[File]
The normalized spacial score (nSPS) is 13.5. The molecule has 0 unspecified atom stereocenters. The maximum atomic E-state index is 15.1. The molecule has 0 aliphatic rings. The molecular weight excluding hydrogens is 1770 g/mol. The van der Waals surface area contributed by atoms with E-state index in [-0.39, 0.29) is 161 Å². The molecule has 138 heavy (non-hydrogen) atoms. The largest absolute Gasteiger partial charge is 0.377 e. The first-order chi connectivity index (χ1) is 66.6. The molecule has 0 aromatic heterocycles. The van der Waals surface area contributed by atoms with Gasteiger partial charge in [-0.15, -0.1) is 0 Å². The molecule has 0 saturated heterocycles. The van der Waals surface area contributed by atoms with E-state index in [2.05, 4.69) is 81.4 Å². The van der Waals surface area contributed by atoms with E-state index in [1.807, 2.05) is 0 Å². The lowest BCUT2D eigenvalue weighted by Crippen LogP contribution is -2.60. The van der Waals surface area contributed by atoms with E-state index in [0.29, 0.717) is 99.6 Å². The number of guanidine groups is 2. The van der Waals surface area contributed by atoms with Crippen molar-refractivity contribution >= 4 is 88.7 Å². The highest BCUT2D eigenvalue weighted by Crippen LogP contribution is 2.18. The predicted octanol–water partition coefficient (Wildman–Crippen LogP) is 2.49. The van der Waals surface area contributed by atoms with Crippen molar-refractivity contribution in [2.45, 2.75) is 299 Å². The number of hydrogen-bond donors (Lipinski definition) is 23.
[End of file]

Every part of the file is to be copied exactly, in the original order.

The normalized spacial score (nSPS) is 13.5. The molecule has 0 unspecified atom stereocenters. The maximum atomic E-state index is 15.1. The molecule has 0 aliphatic rings. The molecular weight excluding hydrogens is 1770 g/mol. The van der Waals surface area contributed by atoms with E-state index in [-0.39, 0.29) is 161 Å². The molecule has 138 heavy (non-hydrogen) atoms. The largest absolute Gasteiger partial charge is 0.377 e. The first-order chi connectivity index (χ1) is 66.6. The molecule has 0 aromatic heterocycles. The van der Waals surface area contributed by atoms with Gasteiger partial charge in [-0.15, -0.1) is 0 Å². The molecule has 0 saturated heterocycles. The van der Waals surface area contributed by atoms with E-state index in [2.05, 4.69) is 81.4 Å². The van der Waals surface area contributed by atoms with E-state index in [1.807, 2.05) is 0 Å². The lowest BCUT2D eigenvalue weighted by Crippen LogP contribution is -2.60. The van der Waals surface area contributed by atoms with E-state index in [0.29, 0.717) is 99.6 Å². The number of guanidine groups is 2. The van der Waals surface area contributed by atoms with Crippen molar-refractivity contribution >= 4 is 88.7 Å². The highest BCUT2D eigenvalue weighted by Crippen LogP contribution is 2.18. The predicted octanol–water partition coefficient (Wildman–Crippen LogP) is 2.49. The van der Waals surface area contributed by atoms with Crippen molar-refractivity contribution in [2.45, 2.75) is 299 Å². The number of hydrogen-bond donors (Lipinski definition) is 23.